Family Mediation – the Child’s Voice

Jan 18, 2022

All of the Family Mediation provided by Relationships Scotland is child focussed.  Mediators help parents, carers and other family members to think about how things are from each child’s perspective, and to take this in to account in their discussions, future planning and decision making.  It can be really helpful for children to express their views, thoughts, feelings and experiences for themselves.  Children and Young People can meet with a specially trained Child Consultant Mediator to do this and agree what, if anything, they want shared with their parents in mediation.

This case story illustrates the impact on the outcomes for the family of a child’s voice being heard directly within the mediation process.  The story is told by a mediator who worked with the parents and observed the feedback session.  Some details have been changed to protect confidentiality.

‘Mum had approached the mediation service for help with communication between herself and Dad. Dad had been telling her she was ‘smothering’ their son, Sam, who was 9 years old. Mum felt Dad did not respect her as a parent.

Dad had agreed to mediation to help with contact arrangements. Dad felt Mum stopped contact frequently when annoyed with him, if he didn’t listen to her views in relation to Sam. Dad claimed Mum wanted to control everything in relation to Sam and did not respect him as a parent.

The first mediation session was spent mainly discussing recent incidents when Sam was in Dad’s care and Mum thought he had been upset.  It had been 6 weeks since Sam had spent any time with Dad. Dad wanted contact resumed.  Mum was reluctant to do so suggesting she would ask Sam.  We explored how Sam might be feeling, having not had any communication with Dad since the recent incident. Mum confirmed that Sam had asked to see Dad at times throughout the six weeks.

Mum and Dad were emotional and disagreed about what had actually happened in the recent incidents.  The discussion in mediation allowed them to talk from their own perspective without blame or interruption.  They heard the other parent’s side of the story and they heard the common ground between them of wanting to keep Sam safe.

Although they both loved Sam dearly, they were struggling to communicate effectively through the conflict. They had heard about the option of Child Consultation in Mediation.  Mum and Dad both agreed this would be useful for them all, and especially for Sam, to enable him to be able to express his feelings and views directly to someone independent of them both.

We discussed the process and explored any concerns they had. Child Consultation was a way for them as parents to hear how Sam was feeling at that time, to enable them to make informed decisions on future arrangements, with his best interests in mind. Each parent had been stating that Sam had wanted this or had said that, and the other parent was saying the opposite. It may have been that Sam was feeling loyal to them both and saying what he thought they each wanted to hear.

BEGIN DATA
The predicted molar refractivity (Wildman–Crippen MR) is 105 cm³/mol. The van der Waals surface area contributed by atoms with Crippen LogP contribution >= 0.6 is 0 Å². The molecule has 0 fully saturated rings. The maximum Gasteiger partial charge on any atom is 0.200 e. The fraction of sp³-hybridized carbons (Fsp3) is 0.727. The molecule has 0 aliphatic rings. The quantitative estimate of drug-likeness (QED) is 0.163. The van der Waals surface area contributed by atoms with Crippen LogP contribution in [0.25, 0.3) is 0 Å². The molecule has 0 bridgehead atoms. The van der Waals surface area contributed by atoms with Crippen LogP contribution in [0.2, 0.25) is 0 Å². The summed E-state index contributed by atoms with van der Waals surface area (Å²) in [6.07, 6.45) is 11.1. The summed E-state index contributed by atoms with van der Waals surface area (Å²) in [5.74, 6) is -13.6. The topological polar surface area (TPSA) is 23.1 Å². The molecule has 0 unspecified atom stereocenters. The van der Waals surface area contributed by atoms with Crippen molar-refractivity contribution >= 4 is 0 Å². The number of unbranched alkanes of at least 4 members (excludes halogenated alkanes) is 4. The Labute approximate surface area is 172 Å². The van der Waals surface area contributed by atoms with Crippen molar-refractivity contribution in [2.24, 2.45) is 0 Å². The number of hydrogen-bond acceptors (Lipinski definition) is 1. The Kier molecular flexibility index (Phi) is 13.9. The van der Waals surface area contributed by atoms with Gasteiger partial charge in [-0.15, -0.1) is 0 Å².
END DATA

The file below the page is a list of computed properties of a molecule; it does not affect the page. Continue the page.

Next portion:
Both parents decided to go ahead with Child Consultation.

The Child Consultant Mediator contacted Sam and with his consent had a chat with him in a neutral environment. He was able to express how he was feeling about the situation and agreed on what could be fed back to both his parents. We arranged a feedback session for both parents to hear what Sam had said.

I observed the specialist Child Consultant Mediator tell Mum and Dad that Sam loved both his parents and siblings. She mutualised all the points discussed with Sam in a way that was respectful to both parents, this was done with empathy and compassion, with no judgement. I was blown away as I firstly watched Mum become emotional, at times with tears of happiness and at other times sadness about some of his challenges. Dad had also become emotional when what he thought he knew about his son was being explained. When the Child Consultant Mediator had finished and left the sessions, we went through the points that had been made, having a good discussion about what they both felt and what it meant for them all. Both commented that to hear what Sam had been saying had an effect on them, especially as the other parent had not been involved in this, and it was coming straight from Sam. Tthis helped them understand that although he was a child, he was fully aware of the conflict between them, and this made him sad. 

We had another joint session to make final arrangements and go through the Parenting Plan, and the difference with both was significant. Hearing their son’s perspective had helped them to respect each other as parents.  They realised that they may have different parenting styles, there could also be mistrust in their own relationship, but Sam loves them both and wants both to be a part of his life. So, they needed to put their differences aside for his sake.

Actually hearing Sam’s words definitely had an effect and made all the difference to these two parents.’

Child Consultation in Mediation had a significant impact on this family.  There is more information about listening to your children’s views and our Child Consultation in Mediation service at this link: